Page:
It will be two years in July when Malaysia Airlines MH17 was downed while it was flying over eastern Ukraine. And the joint international investigating team is still exploring various options to bring those responsible for bringing down the aircraft.
The investigating team is now in Malaysia to discuss various options with the authorities on how to take the matter forward, Malaysian Transport Minister Liow Tiong Lai said. "The Attorney-General in Malaysia and legal authorities in other countries are trying to find the best way to take this to court," he said.
The team has still not identified who to charge or what charges will be put forward against those accused of bringing down the plane. "We are operating on an assumption that there is a perpetrator that can be charged but by the time they are identified, we need to have a suitable avenue for a trial," Liow told Reuters.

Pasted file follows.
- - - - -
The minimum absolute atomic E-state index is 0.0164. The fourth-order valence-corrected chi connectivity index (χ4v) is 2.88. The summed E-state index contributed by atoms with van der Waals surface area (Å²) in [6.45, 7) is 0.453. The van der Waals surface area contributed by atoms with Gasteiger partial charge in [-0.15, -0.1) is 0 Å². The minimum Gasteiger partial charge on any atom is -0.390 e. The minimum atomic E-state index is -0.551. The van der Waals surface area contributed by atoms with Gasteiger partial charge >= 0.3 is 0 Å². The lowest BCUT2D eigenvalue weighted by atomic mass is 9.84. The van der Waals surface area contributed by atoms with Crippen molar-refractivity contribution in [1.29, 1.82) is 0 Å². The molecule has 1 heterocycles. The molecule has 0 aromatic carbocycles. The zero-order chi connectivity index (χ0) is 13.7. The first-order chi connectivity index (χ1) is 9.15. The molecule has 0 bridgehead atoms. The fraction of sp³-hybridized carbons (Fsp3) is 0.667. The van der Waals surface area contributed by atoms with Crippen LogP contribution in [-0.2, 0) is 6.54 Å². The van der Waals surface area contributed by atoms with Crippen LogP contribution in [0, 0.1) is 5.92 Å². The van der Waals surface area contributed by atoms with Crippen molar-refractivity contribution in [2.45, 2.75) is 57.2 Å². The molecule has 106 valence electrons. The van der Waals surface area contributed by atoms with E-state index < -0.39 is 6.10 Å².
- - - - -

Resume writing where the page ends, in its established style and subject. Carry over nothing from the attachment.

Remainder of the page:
He said that a criminal investigation was still on-going. MH17 was shot down by a Russian-made surface-to-air missile, according to the Dutch Safety Board. The report however stopped short of blaming either Russia or Ukrainian rebels backed by the Russian Federation.
The Boeing 777 was heading from Amsterdam to Kuala Lumpur with 283 passengers and 15 crew members. All on-board the aircraft were killed. 196 of those killed were Dutch nationals.
Malaysia, the Netherlands, Australia, Belgium and Ukraine have been exploring various alternative options, including trials in international and national courts after Russia vetoed a United Nations bid to set up a tribunal last July.